A lot of people who send me friend requests–like me years ago–largely only posts political posts. I must admit I groan a little bit. When a new outrage wagon comes rolling into town, my newsfeed explodes and I usually have to walk away until it’s gone. It makes social media miserable to only see my friends and family posting their competing narratives while those of us who tend to take a more middle-of-the-road approach are attacked from both sides. Regardless of what folks claim, there is no political party in the U.S. that conforms fully to Catholic Social Teaching. That means there’s no Catholic party. People are free to argue conscience and their views, but no one can claim their party is Catholic, even if abortion is the supreme human rights issue of our day.

I enjoy discussing current events and many of my posts are related to what is going on in the Church, but I also post a lot of satire because we need more levity in a polarized digital age. More than anything, I try to share what is going on in my life both in the day-to-day and spiritually. I’m a Catholic writer, so the spiritual life is the most important thing to me other than my family. I share the good and the bad.

Since most of my Facebook friends focus solely on politics or current events, I know absolutely nothing about their lives. All I know is what political party they are affiliated with. It seems to me that this flies in the face of the whole point of connecting with other people. Shared interests are one thing, but complete tunnel vision and focus on one topic makes it very difficult to connect with other people on anything other than a superficial level. Often we use social media to be a reflection of our own political beliefs, rather than using it to learn more about other people or to connect with our brothers and sisters in Christ.

I always find it interesting when someone finally posts a personal post, usually a prayer request, and they put in “I rarely do this, but I need prayers.” Since when is requesting prayers from the Mystical Body supposed to be rare? Why do we view prayer as a burden? It’s the most real thing that a person may post. It’s a reminder that there is a living, breathing person made imago Dei behind the posts. Why should relying on one another be rare? Why does social media need to be a constant stream of current affairs and political fights? It’s a tool that can be used for so much good.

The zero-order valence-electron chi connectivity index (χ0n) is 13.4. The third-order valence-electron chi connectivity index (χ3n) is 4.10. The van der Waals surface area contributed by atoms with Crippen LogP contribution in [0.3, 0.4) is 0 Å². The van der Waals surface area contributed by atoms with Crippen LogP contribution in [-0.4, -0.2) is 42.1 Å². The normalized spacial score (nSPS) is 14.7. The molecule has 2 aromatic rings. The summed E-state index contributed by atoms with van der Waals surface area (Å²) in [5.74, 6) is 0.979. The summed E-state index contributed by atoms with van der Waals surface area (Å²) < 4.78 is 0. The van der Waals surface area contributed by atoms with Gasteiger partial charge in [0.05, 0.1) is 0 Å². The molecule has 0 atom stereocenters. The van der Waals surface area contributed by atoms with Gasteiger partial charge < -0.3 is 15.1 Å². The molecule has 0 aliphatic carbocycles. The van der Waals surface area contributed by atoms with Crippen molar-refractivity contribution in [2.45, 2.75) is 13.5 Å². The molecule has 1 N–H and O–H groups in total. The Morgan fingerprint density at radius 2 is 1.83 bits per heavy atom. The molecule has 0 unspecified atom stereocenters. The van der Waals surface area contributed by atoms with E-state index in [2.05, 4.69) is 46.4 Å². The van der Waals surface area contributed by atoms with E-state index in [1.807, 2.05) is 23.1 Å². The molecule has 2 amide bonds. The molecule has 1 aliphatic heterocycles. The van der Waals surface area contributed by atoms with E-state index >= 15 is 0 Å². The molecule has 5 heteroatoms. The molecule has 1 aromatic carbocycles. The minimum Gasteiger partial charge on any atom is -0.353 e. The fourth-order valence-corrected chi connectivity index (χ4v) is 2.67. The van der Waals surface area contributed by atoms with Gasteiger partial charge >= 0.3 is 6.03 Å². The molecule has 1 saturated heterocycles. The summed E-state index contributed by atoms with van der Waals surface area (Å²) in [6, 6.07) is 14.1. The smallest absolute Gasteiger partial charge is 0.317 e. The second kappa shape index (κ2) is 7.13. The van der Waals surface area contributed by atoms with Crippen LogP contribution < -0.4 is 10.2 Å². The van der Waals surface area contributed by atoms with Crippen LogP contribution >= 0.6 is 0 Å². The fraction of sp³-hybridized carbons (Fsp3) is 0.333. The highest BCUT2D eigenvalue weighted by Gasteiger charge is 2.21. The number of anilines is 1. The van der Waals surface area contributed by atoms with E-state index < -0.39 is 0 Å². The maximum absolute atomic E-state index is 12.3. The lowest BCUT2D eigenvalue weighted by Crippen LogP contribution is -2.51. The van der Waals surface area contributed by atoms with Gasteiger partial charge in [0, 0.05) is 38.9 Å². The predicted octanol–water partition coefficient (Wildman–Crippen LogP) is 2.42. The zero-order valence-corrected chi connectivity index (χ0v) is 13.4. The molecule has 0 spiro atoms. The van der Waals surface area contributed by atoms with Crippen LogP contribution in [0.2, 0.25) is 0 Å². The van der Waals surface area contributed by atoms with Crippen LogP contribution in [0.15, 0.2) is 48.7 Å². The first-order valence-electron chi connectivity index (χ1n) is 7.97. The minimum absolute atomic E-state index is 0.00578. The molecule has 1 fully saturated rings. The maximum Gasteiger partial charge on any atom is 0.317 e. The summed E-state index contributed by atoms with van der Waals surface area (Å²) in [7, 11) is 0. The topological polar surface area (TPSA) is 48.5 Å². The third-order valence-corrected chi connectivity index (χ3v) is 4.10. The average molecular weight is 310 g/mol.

When I started sharing my family’s struggles with others and requesting prayers things changed for us. I’m convinced the prayers of my friends in social media, my parish, and elsewhere were the reason my husband was diagnosed quickly and he’s still here. We are the Mystical Body. We are meant to lift one another up.

Why is asking for prayers considered shameful? In our weakness we are made strong according to St. Paul. Showing that we are human and struggling with the afflictions of this life is a witness to the need for Christ and one another. It shouldn’t be a source of embarrassment or seen as a burden to others. We can’t go it alone. That’s one of the major lessons of the spiritual life. I’d rather know more about what is going on in someone’s life than read 15 political posts from them.

Part of the reason we are becoming more divided and polarized is because we no longer view social media as a place to connect with others. Instead, it’s becoming our own individual sounding board where we can throw out our political beliefs at high speed. Have any of us changed someone’s mind through all of these posts? I never have. I never did back in the days when that was what I mainly posted.

There’s nothing wrong with sharing them and engaging in debate. My concern is simply that all I see are political posts. I know nothing about most of the people who have requested my friendship on social media. So I guess the question would be: why do you want to be friends with me on social media or anyone else for that matter? I ignore the vast majority of political posts in my newsfeed and I head straight for theology, Church news, the outdoors, or satire. Are we building community or are we simply adding to a list? It’s worth considering. And for the record, I’m happy to pray for you anytime.